WHAT THAT WILL LOOK LIKE: At least 30-45 minutes of structured activity at least 5 days each week.This can include fast walking, water running, hiking, yoga, cardio at the gym, walking on the treadmill, etc
BABY STEPS: Structure and reserve time in my day to commit to activity. I am still trying to figure this out. Ideally, I would like to do this in the morning, but I am NOT a morning person. If I wait until after work, I am more tired and less likely to commit. I need to start with 20 minutes each day and work up from there (starting with 15 minutes seems too lame). I have made an appointment to have gel injections in my knee to see if that decreases the pain. (I did have a meniscus repair surgery and some scarring removed, but it did not help as much as I had hoped). I also need to find a routine that works for me.
GOAL: Lose at least 6 pounds a month until I reach my weight loss goal of 80 pounds.
WHAT THIS WILL LOOK LIKE: I will be comfortable in my skin as a result of healthy eating and increased activity. I will have worked through the 12 steps (again) for my food addiction, and will not look to food for comfort in times of stress or pain. I will not be freaked out by not having my comfortable wall of weight around me.
BABY STEPS: To be truthful, losing the weight is not the issue. I have gained and lost this weight more times than I care to count. This issue is how I use food, and the emotional baggage that comes with being thin. This goes back to a history of physical and sexual abuse, and the unhealthy lesson I held onto of protecting myself by being heavy. So along with the eating and activity, I have some emotional work still to do.
GOAL: Daily structure
WHAT THIS WILL LOOK LIKE: Okay, this one is much harder. I am NOT a morning person. I have always been a night person, rarely ever going to bed before midnight. But in my mind’s eye I have a vision of what I want it to look like. I just don’t know if it’s practical, or even possible. It would basically mean changing my circadian rhythms, and is that going against how I was made? I don’t know, but I think I’m going to try. Here is my ideal: Get up at ____ o’clock and do a morning ritual: deep breathing, read my bible or something like Oswald Chambers, then journal my morning prayer. At the most this should take 30 minutes (5-7 deep breathing, 10 minutes reading, the rest journaling my prayers); then 30-45 minutes of physical activity (sometimes I also like to continue my contemplative prayer during this time). Then have breakfast and get ready for work or for the rest of the day, if not a work day.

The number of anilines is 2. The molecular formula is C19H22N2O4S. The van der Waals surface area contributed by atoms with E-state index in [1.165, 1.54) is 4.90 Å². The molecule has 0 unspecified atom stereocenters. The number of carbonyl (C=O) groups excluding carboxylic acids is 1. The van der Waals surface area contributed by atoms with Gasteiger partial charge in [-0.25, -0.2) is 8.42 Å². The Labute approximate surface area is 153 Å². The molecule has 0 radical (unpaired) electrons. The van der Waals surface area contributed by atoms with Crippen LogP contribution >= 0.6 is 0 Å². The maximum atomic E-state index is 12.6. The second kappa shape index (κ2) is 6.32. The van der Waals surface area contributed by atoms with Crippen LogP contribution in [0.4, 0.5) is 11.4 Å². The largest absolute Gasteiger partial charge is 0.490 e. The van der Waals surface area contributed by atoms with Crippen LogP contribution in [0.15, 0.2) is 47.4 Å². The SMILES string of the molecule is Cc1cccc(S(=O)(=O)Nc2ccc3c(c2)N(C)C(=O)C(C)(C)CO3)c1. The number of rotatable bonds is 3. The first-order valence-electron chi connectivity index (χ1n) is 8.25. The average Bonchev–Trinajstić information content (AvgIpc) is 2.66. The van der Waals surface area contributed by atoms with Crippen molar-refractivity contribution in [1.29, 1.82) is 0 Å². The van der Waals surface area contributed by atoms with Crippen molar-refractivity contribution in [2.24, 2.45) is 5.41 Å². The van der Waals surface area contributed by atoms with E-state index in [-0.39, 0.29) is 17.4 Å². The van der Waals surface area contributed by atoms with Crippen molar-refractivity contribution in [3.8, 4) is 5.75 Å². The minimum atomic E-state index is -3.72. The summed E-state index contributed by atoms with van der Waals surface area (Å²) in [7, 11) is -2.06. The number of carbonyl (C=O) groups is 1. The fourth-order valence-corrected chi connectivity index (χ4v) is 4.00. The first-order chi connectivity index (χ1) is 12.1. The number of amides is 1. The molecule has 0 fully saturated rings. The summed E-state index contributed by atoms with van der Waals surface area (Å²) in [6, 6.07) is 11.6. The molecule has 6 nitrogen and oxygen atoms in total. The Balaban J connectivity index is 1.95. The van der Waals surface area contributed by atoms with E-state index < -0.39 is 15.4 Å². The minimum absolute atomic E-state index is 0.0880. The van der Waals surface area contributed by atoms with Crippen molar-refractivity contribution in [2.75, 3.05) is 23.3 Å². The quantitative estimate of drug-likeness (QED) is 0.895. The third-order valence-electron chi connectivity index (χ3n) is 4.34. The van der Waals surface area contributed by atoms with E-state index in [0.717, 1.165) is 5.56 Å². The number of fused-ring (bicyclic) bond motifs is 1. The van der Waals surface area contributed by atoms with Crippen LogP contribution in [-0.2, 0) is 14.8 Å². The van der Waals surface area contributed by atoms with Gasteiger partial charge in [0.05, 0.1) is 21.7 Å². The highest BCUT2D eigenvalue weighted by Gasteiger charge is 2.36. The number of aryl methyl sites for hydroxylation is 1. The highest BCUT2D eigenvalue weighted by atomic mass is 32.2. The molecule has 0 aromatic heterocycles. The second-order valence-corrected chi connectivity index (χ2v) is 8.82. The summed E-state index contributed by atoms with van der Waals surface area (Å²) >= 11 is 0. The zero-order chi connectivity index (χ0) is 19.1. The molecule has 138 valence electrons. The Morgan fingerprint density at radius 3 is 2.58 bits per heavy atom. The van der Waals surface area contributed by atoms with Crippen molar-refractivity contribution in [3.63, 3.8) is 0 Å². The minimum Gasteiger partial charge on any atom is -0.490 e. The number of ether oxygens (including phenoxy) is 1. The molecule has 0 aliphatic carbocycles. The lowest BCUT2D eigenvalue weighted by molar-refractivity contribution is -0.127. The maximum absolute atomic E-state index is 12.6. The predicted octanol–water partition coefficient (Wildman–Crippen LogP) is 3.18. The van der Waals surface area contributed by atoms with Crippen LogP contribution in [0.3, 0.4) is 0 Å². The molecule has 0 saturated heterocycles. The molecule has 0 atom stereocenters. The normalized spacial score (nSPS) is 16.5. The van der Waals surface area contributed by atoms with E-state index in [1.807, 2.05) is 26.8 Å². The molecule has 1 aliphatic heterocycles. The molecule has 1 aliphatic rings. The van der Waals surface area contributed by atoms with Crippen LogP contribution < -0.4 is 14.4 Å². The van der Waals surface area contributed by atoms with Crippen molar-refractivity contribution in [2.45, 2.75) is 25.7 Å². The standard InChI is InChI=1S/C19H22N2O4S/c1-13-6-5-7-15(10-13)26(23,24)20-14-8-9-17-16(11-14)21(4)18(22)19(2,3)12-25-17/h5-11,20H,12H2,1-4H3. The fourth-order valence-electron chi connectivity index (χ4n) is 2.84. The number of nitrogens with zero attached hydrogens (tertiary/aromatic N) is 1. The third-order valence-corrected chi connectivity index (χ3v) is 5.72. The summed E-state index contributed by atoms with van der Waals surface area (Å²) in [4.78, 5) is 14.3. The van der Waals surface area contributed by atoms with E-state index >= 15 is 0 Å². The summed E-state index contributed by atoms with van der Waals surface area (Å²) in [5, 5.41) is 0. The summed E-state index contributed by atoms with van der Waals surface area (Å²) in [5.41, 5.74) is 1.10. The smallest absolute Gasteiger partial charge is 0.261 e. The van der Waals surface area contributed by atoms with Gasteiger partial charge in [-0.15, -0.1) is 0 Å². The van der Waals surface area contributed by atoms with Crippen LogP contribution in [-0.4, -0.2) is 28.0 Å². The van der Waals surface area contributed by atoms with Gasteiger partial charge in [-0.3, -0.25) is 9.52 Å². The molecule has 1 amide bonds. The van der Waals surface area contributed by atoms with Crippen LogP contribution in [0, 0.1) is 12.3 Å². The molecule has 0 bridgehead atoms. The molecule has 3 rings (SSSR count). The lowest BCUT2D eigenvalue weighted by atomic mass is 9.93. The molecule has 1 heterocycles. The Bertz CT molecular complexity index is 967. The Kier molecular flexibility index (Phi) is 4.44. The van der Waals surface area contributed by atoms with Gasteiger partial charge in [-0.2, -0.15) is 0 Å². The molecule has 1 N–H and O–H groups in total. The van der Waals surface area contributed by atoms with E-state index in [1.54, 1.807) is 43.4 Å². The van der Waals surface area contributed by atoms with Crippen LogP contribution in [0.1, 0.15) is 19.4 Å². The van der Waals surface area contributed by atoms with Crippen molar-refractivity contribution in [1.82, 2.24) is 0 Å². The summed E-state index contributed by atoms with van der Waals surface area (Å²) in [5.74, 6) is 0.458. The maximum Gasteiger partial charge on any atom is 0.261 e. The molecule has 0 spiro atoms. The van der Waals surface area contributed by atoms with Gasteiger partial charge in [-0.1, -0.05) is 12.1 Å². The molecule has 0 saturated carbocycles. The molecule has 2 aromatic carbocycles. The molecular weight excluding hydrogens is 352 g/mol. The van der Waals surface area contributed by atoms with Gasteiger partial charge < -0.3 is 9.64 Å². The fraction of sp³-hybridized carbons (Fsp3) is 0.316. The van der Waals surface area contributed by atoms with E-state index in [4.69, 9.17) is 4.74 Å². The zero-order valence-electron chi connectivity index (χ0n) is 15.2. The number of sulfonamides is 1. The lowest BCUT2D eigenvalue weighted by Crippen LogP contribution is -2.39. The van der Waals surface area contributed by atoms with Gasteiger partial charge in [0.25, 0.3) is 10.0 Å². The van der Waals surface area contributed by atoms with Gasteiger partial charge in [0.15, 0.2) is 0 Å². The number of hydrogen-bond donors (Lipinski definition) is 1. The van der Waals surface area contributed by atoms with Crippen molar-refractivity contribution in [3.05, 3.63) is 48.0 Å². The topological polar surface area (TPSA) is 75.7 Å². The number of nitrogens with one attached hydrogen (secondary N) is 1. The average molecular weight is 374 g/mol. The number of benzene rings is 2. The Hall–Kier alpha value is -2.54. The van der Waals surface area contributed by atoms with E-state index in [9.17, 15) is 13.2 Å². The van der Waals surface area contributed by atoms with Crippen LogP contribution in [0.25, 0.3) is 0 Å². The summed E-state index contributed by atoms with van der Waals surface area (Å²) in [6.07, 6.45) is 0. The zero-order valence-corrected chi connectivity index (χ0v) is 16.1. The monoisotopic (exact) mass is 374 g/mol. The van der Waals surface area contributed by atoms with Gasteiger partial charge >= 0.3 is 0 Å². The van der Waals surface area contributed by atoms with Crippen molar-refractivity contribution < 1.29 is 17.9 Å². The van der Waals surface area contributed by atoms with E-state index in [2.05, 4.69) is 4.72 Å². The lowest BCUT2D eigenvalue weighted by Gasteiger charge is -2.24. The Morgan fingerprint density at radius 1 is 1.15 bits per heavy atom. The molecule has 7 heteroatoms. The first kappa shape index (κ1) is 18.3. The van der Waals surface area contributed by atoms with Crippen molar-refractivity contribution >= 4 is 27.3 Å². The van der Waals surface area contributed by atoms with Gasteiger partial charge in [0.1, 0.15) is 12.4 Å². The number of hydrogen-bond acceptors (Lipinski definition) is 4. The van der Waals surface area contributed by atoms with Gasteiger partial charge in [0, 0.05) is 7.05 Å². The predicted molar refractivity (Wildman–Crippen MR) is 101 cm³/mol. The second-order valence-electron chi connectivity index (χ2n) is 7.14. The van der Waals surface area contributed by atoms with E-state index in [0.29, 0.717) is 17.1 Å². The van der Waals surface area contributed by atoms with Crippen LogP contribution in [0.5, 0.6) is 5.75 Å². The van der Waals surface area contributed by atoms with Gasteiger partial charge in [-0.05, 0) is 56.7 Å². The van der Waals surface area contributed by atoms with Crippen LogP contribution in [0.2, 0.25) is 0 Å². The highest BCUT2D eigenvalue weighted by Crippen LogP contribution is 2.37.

BABY STEPS: I guess I can just try this schedule. The tough part will be training myself to go to bed early, or earlier. As the time change catches up with me, I’m sure it will be easier. I will just have to put my phone or computer down at night and turn off the television. And develop a more structured bedtime routine that should not include screen time, but reading and journaling. Which brings me to my next goal . . .
Tune in tomorrow for the rest of my goals on the path to balance, which may or may not include: decreasing distractions, getting my house in order, finding a spiritual tribe/community, becoming as a minimalist, and progressing as a writer (including monetizing my hospice blog)